My story “Hunter, Prey” was shortlisted! Originally published in Like Tooth and Claw, “Hunter, Prey” is the story of Aisha, a black woman in her thirties who loves to hunt, both animals and sexual partners. Her Halloween fling with the strange and sexy Finn becomes something much more when she’s attacked by a mountain lion while deer hunting in the wilds of Missouri and suddenly she’s faced with a whole new meaning for the word hunter — and the word prey.
Asylumgirl at Night Owl Reviews had this to say about “Hunter, Prey”: The attraction between the characters is immediate and something that the reader can feel and be a part of. The sex is hot and rough, with bites and bruises to go around. Hunter, Prey is an excellent example of shapeshifter romance, full of raw animalistic eroticism.
I love kinky, dominant Aisha and golden big cat Finn, and am absolutely honored that “Hunter, Prey” was shortlisted, particularly because I did receive some negative feedback about it because Aisha was a dominant woman and Finn willingly submits to her. I normally try to take what I can from negative feedback to improve and don’t let it bother me, but since the core of some of this feedback was simply that women shouldn’t be dominant, it got to me, a little. Being shortlisted like this reminded me that not everyone feels that way. (I talked about this in more depth here.)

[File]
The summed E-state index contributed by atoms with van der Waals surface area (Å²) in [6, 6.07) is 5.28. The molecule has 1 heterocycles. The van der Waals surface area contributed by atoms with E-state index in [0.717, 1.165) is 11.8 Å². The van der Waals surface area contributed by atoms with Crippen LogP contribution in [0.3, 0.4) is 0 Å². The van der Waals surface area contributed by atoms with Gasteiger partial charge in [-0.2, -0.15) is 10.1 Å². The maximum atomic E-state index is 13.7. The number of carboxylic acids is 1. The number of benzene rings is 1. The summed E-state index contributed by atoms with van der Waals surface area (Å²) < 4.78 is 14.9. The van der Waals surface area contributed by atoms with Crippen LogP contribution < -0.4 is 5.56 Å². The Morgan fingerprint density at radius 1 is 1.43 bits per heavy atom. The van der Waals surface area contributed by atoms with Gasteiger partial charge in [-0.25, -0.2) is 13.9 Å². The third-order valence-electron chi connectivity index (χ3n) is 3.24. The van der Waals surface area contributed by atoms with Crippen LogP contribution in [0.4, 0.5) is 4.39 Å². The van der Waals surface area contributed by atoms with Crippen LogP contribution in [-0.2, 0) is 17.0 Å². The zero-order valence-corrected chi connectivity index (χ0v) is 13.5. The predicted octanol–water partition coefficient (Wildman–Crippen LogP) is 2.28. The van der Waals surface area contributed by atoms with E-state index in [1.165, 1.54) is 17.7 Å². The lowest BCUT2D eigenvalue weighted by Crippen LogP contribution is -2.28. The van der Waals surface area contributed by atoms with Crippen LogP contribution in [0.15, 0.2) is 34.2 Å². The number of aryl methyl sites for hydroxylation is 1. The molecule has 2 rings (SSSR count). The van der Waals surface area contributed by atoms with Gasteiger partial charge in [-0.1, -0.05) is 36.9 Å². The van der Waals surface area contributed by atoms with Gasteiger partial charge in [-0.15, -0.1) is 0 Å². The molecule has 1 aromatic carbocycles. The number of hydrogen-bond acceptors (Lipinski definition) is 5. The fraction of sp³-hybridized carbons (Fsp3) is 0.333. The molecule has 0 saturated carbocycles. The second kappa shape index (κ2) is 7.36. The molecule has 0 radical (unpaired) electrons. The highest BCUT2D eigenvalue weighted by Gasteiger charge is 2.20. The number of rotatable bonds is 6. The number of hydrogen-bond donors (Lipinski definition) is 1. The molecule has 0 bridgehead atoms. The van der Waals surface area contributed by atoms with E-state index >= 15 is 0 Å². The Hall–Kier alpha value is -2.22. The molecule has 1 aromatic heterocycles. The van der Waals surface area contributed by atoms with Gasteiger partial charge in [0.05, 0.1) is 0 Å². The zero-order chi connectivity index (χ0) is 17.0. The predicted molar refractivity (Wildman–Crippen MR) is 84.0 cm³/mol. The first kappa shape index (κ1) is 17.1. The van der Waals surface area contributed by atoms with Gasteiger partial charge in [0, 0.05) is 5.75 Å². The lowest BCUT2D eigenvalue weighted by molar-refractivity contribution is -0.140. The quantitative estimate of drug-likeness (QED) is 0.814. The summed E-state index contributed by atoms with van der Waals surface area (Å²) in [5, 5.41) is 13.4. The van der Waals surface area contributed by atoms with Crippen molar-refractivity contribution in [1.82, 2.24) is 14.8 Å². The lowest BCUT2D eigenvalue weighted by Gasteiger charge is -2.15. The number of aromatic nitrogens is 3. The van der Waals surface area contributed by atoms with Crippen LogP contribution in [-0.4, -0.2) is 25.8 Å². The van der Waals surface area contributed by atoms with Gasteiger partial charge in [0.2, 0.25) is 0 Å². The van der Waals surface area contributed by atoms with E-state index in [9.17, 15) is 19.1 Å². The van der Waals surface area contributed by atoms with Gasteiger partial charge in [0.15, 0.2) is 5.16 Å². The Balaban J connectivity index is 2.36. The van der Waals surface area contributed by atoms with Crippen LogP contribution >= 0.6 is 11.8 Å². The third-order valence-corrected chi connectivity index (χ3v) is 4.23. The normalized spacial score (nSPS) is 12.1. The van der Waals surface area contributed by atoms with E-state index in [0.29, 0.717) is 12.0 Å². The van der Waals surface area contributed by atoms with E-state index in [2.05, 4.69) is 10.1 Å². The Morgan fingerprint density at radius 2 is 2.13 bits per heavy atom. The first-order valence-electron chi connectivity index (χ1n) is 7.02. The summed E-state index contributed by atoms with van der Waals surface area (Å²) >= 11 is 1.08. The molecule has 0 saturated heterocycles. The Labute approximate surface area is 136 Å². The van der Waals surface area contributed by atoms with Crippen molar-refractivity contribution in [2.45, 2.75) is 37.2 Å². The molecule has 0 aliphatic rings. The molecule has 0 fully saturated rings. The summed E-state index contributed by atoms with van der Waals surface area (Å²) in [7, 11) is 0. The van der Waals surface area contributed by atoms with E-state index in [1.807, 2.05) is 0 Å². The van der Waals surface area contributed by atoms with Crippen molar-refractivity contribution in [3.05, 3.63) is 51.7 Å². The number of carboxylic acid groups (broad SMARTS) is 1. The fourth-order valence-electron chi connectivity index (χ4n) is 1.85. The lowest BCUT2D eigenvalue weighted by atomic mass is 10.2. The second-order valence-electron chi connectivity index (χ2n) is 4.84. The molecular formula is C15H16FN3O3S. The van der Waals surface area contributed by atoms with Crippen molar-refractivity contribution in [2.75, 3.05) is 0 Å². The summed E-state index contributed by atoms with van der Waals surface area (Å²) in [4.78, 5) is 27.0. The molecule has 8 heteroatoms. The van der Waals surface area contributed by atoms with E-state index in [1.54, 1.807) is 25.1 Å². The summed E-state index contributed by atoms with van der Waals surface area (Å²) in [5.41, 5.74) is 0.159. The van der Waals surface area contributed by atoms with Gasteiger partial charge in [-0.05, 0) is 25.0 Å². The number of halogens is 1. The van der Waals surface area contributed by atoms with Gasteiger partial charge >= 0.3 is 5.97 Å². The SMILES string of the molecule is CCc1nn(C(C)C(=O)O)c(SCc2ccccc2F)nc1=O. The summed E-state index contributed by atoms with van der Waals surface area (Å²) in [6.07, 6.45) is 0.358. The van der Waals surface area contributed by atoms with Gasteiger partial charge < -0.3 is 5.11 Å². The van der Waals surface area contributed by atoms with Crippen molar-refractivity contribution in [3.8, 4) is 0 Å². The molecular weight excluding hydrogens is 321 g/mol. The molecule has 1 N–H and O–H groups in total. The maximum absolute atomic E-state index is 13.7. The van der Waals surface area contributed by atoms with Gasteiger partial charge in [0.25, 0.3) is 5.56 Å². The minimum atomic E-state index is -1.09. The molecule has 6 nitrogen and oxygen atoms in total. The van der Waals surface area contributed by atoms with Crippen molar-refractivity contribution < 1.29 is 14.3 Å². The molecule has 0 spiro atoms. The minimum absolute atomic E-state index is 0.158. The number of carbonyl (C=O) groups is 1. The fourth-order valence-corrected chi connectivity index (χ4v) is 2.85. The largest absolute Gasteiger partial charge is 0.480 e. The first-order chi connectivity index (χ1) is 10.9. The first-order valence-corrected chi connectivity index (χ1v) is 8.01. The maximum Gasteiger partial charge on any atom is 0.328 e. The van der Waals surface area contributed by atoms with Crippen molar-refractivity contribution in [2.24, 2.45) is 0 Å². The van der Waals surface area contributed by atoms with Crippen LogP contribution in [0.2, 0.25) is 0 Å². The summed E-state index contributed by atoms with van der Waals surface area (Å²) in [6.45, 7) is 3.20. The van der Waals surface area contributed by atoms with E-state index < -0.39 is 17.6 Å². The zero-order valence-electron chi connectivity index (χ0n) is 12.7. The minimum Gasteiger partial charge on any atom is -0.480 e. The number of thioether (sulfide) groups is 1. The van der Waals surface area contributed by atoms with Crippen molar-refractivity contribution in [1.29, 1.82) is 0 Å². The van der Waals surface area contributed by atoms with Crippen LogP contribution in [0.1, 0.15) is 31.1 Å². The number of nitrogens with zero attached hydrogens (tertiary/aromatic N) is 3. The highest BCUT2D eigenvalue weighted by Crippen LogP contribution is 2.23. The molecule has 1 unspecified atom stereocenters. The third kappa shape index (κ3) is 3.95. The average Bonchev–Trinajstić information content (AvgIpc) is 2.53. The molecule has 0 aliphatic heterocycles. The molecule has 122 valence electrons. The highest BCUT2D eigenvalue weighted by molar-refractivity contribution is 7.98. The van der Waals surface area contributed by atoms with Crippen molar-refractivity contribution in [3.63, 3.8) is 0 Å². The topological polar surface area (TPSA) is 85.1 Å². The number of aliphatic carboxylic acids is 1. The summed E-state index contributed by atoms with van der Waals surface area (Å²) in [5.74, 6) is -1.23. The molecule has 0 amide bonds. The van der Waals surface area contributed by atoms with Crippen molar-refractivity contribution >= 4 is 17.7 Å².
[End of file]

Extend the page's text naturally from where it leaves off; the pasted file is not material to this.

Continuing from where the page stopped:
I would really appreciate your vote for “Hunter, Prey” if you enjoyed reading it. Other stories I particularly recommend include “A Woman of Uncommon Accomplishment” by Elizabeth Reeve, the story I love despite disliking Austen, and “The Dancer’s War” by N.K. Jemisin, which is breathtakingly hot and made me want to dance.
Day job interfered with finishing the second half of this, so you will get a chapter in two parts this month.
Happy Snow Moon!
“Turning back—” Cassie cuts herself short and eases off the gas, letting the car coast. It’s nearly silent, and she can hear something moving whip fast through the big field on the other side of the road. The corn’s been cut down, of course, but there are still enough stalks she can’t quite make out what’s there.